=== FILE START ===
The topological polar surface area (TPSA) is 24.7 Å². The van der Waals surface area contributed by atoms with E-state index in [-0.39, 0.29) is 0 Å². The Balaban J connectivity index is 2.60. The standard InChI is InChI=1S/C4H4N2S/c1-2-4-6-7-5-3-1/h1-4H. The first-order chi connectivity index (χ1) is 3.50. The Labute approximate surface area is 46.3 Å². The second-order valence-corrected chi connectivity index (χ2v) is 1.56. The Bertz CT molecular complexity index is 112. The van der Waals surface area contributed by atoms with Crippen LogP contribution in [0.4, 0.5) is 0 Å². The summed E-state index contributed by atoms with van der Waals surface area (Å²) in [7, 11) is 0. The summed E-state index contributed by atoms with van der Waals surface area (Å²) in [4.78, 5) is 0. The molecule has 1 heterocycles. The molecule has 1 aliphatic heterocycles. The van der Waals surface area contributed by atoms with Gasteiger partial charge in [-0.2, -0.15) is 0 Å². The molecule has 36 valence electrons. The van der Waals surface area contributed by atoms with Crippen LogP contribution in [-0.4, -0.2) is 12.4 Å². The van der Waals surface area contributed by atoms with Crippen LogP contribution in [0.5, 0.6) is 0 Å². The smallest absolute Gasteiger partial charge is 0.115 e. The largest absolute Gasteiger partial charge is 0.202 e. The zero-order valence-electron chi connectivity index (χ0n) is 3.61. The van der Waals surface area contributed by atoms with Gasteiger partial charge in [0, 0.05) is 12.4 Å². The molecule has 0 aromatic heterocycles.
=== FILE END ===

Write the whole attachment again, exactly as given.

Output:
The topological polar surface area (TPSA) is 24.7 Å². The van der Waals surface area contributed by atoms with E-state index in [-0.39, 0.29) is 0 Å². The Balaban J connectivity index is 2.60. The standard InChI is InChI=1S/C4H4N2S/c1-2-4-6-7-5-3-1/h1-4H. The first-order chi connectivity index (χ1) is 3.50. The Labute approximate surface area is 46.3 Å². The second-order valence-corrected chi connectivity index (χ2v) is 1.56. The Bertz CT molecular complexity index is 112. The van der Waals surface area contributed by atoms with Crippen LogP contribution in [0.4, 0.5) is 0 Å². The summed E-state index contributed by atoms with van der Waals surface area (Å²) in [7, 11) is 0. The summed E-state index contributed by atoms with van der Waals surface area (Å²) in [4.78, 5) is 0. The molecule has 1 heterocycles. The molecule has 1 aliphatic heterocycles. The van der Waals surface area contributed by atoms with Gasteiger partial charge in [-0.2, -0.15) is 0 Å². The molecule has 36 valence electrons. The van der Waals surface area contributed by atoms with Crippen LogP contribution in [-0.4, -0.2) is 12.4 Å². The van der Waals surface area contributed by atoms with Crippen LogP contribution in [0.5, 0.6) is 0 Å². The smallest absolute Gasteiger partial charge is 0.115 e. The largest absolute Gasteiger partial charge is 0.202 e. The zero-order valence-electron chi connectivity index (χ0n) is 3.61. The van der Waals surface area contributed by atoms with Gasteiger partial charge in [0, 0.05) is 12.4 Å². The molecule has 0 aromatic heterocycles.